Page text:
Publisher: Santa Fe, New Mexico: Twin Palms Publishers, 2003
Edition: 1st Edition
Condition: New / New
Item #: 101486
First edition, first printing. Signed in black ink on the colophon page by Goicolea. Hardcover. Photographically illustrated laminated paper-covered boards, with dust jacket. Photographs by Anthony Goicolea. Brief text by Jane Harris. Includes a CD-ROM containing five short video works and "outtakes" by Goicolea, and an interview by Gus Van Sant. The CD-ROM is laid in a printed sleeve affixed to the inside front cover. Designed by Jack Woody and Anthony Goicolea. Unpaginated, with 153 four-color plates, beautifully printed on heavy fine paper. 9 x 13 inches. This first edition of Anthony Goicolea was limited to 2500 hardbound copies. A scarce signed copy.
New in New dust jacket (opened only for signature). A flawless copy.
From Harris' text: "Anthony Goicolea's recent landscape photographs read like the travelogue of a puerile mystic: a vision of the natural world where twisted Dr. Doolittle fantasies of frolicking animals take center stage, and pastoral dreams worthy of Virgil and Giorgione are mischievously rearranged. More than idyllic beauty or divine awe, these sublime vistas and picturesque scenes evoke a sense of preternatural kitsch. They are William Blake spirit-visions absurdly derailed, the shenanigans of imbecile angels on the lam, ecstasy-induced plots in an Arcadian farce. Ultimately, of course, they are the digital antics of an artist who sees in the genre of landscape yet another malleable tableau. And, as with his photographs of himself in replica, each boy clone playing a part in some larger psycho-sexual drama, every element--flora or fauna--is given a role."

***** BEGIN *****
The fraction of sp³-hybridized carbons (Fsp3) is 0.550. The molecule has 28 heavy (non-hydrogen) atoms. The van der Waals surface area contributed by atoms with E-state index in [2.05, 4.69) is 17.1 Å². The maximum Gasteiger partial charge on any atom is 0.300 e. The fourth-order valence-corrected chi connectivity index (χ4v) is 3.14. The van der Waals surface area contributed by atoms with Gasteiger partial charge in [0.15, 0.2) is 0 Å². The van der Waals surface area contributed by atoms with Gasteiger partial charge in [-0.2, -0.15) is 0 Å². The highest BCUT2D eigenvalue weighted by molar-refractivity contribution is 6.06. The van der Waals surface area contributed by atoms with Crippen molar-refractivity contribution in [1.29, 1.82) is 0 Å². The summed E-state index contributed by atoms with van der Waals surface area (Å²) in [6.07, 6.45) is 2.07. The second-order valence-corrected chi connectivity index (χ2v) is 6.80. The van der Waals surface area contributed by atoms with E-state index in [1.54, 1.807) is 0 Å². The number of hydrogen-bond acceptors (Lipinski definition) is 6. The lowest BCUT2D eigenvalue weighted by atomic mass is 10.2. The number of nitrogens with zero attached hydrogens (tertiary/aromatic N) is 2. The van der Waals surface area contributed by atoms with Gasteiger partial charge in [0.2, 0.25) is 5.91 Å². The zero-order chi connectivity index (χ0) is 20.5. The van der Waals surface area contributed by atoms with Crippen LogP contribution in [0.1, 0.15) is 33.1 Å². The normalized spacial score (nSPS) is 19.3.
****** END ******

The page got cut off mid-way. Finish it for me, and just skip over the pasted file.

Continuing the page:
From Jennifer Dalton: "Across the specific differences among Goicolea's works, the artist tirelessly excavates human weakness, awkwardness, and discomfort. Toward the end, he returns again and again to his themes of adolescent sexuality, unflinching self-exploration, and the never-ending contest between victims and victimizers. We are torn between the desire to witness these strivers and underdogs evolve gloriously into calm, powerful grown-ups and wanting to observe the Peter Pans as they play out the piercing struggles of adolescence -- such apt metaphors for the rest of life's battles -- into eternity."